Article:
Cathie Anderson

Taylor’s Market butchers wow the judges in Oakland’s Flying Knives contest

Published: Monday, Sep. 30, 2013 - 9:20 pm

Other competitors in the butchery competition at Oakland’s Eat Real Festival backed down rather than face David Budworth, aka “Dave the Butcher,” but Taylor Market’s Danny Johnson pulled out his knives and saws and got to work last Saturday.

Johnson and two of his employees – meat manager Paul Carras and butcher Mitch Lind – wowed the judges and brought home the 2013 grand champion trophy to Taylor’s, 2900 Freeport Blvd., in Sacramento.

“We showed the judges some things they’d never seen before,” Johnson said. “They were blown away. Paul cut the femur bone in half. They’d never seen anybody do that with a handsaw before. I showed them an old-fashioned rump roast, with the bone in, just like the one that’s in the counter.”

Johnson’s wife and business partner, Kathy Johnson, was in the audience, and she told him later that she could tell from the judge’s body language that his team had carried the day. The Taylor’s team, however, had been in their own little world as they worked, and they weren’t so sure their display had a chance until the crowd surged toward them going wild.

“They were talking to us and saying, ‘You guys are the winners. If you guys don’t win, we’re protesting,’” Johnson said.

There’s always next year for Budworth, who is the house butcher at Marina Meats and Avedano's Holly Park Market in San Francisco.

Reinventing jerky

Alex Lane traveled a lot of miles doing odd jobs to work his way through community college, and he wanted a high-protein snack that would satisfy his hunger for long periods.

He chose beef jerky, and he got a real education.

“I was looking at the entire market and all the beef jerky companies, and I was like, ‘These all suck. I don’t understand why no one’s doing it better.’”

He and his business partner Sarah Hellesen introduced their company, Get Some Jerky, and their line of products at farmers markets from Concord to Tahoe this last summer. They currently have five flavors – peppercorn, sweet and spicy, black label whiskey, inferno and mesquite barbecue – but they are working on more.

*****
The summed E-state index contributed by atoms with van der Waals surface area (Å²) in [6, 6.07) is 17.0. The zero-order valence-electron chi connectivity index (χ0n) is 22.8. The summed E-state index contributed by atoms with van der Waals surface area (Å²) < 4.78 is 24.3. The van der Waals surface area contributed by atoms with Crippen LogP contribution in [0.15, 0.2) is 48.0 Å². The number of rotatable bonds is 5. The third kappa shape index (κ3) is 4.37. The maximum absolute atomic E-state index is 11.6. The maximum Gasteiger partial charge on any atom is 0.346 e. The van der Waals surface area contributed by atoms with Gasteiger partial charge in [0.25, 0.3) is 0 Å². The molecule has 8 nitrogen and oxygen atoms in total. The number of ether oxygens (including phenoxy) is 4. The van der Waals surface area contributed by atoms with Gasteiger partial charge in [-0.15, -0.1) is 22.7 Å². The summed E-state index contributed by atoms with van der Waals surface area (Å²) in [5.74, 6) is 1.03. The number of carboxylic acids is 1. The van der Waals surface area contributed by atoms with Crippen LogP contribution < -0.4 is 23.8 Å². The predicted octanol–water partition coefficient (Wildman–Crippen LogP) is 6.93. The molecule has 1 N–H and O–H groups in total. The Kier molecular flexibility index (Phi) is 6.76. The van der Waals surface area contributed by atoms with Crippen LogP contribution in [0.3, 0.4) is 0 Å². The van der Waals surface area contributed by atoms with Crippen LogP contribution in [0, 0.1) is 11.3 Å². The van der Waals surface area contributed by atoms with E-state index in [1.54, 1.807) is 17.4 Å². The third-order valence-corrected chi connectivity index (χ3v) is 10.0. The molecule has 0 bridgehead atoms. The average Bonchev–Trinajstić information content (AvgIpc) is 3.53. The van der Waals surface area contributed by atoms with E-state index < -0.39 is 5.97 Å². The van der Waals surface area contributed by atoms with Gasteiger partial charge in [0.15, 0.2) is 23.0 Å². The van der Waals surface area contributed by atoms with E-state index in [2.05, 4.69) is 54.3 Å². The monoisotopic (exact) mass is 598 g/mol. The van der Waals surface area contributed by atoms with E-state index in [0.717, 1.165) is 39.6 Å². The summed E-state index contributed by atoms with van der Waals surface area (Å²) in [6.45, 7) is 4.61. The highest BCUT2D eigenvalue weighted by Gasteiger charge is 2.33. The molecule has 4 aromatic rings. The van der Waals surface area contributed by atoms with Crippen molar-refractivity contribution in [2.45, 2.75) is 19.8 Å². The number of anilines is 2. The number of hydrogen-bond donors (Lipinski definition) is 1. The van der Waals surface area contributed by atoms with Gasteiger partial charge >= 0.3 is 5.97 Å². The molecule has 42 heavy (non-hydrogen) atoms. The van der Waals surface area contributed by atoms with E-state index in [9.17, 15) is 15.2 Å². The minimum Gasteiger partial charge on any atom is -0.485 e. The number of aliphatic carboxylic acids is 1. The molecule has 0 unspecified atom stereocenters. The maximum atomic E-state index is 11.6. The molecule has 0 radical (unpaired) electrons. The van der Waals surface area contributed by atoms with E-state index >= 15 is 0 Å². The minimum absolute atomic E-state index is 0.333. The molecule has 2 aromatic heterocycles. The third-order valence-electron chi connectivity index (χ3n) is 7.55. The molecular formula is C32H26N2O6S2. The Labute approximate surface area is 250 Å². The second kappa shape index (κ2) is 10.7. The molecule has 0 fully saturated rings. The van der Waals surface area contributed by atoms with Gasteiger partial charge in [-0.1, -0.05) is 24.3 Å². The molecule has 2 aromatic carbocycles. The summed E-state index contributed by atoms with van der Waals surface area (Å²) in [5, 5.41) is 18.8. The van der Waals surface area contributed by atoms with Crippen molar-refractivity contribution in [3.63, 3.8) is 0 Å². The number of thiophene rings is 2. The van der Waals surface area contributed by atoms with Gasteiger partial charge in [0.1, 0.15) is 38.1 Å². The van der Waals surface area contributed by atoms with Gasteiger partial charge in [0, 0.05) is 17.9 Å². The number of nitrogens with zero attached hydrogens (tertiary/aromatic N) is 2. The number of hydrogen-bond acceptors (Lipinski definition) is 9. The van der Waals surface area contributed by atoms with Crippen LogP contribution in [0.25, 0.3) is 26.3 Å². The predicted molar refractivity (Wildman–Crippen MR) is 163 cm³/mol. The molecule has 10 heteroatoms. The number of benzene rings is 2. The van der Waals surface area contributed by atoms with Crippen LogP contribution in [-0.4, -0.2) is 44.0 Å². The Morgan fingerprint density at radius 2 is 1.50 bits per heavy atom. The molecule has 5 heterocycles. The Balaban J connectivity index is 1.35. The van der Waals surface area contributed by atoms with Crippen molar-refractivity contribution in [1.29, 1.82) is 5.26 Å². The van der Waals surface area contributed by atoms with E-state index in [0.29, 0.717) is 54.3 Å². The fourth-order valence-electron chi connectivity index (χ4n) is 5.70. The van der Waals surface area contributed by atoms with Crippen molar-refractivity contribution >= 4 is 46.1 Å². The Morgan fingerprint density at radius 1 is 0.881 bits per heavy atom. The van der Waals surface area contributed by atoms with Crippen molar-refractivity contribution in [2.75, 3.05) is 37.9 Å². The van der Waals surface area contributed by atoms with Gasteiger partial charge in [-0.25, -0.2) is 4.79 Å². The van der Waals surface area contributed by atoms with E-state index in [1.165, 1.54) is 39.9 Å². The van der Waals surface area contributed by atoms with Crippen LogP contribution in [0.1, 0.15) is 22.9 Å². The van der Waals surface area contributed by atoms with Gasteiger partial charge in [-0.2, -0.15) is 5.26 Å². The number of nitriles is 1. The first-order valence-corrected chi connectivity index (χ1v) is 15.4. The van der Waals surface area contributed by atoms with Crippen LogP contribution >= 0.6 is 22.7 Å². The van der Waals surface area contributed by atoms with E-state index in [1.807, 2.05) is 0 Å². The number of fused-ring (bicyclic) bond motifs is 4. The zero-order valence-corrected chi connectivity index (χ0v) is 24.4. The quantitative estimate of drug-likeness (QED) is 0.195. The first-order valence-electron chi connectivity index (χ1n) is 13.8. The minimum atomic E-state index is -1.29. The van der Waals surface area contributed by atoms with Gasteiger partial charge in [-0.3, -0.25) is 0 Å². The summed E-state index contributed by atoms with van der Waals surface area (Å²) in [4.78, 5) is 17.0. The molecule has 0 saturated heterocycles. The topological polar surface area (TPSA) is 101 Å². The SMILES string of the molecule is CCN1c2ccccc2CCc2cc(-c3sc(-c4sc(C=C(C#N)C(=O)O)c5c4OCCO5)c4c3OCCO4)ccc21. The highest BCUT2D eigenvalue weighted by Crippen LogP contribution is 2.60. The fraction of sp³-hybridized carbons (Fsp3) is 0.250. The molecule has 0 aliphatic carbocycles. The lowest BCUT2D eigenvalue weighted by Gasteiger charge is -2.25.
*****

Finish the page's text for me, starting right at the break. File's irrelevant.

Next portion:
They use a moist beef brisket for their product, Lane said, and they add no preservatives. The only monosodium glutamate, or MSG, is what’s found in the soy sauce.

Lane acknowledged that he’s not the only jerky lover in the nation trying to reinvent a product that many people view as dry and over-processed. Indeed, search the web for “gourmet jerky,” and you’ll find companies such as Krave, Fat Man’s Beef Jerky and Kings County Jerky Co. promising better flavor and texture.

Lane said he’s probably sold about 10,000 pouches of his jerky, which goes for about $7 at, Compton’s in east Sacramento and the UC Davis bookstore, among other retail outlets. Both Lane and Hellesen attended UC Davis. He still needs to complete a couple of classes to get his degree in political science, and she graduated with a degree in English.

No keys for Tikka Tikka

Sam Swaleh became “amu” – Persian for uncle – not only to his nephews Shaun and Michael Swaleh but also to celebrity chef Tyler Florence as their Tikka Tikka Taco team competed in the Food Network’s “Great Food Truck Race.”

Sadly, the Swalehs didn’t drive away with a food truck valued at $100,000 in Sunday’s finale. The prize went to the Aloha Plate guys. As I noted in Saturday’s column, Swaleh is partnering with his brother Ali Swaleh to launch a used-car business, Swaleh Motor Sales, in Rocklin. Shaun Swaleh, an Iraqi War veteran, plans to work for his Amu Ali and Amu Sam until the family can get their food truck off the ground.

Florence said goodbye to the Tikka Tikka team only after announcing that he would make a $2,500 donation to the Fallen Patriot Fund in honor of a close friend of Shaun’s who died in the war.

“I’ve seen from both teams what it takes to be a winner: commitment, integrity and teamwork,” Florence said in his final address to the Swalehs and the Aloha Plate team. “Tikka Tikka Taco, I look at your team and I have nothing but admiration. Mike, Shaun, the love that you’ve shown Amu here is what life’s all about – family.”

Call The Bee’s Cathie Anderson, (916) 321-1193. Follow her on Twitter @CathieA_SacBee.

Read more articles by Cathie Anderson

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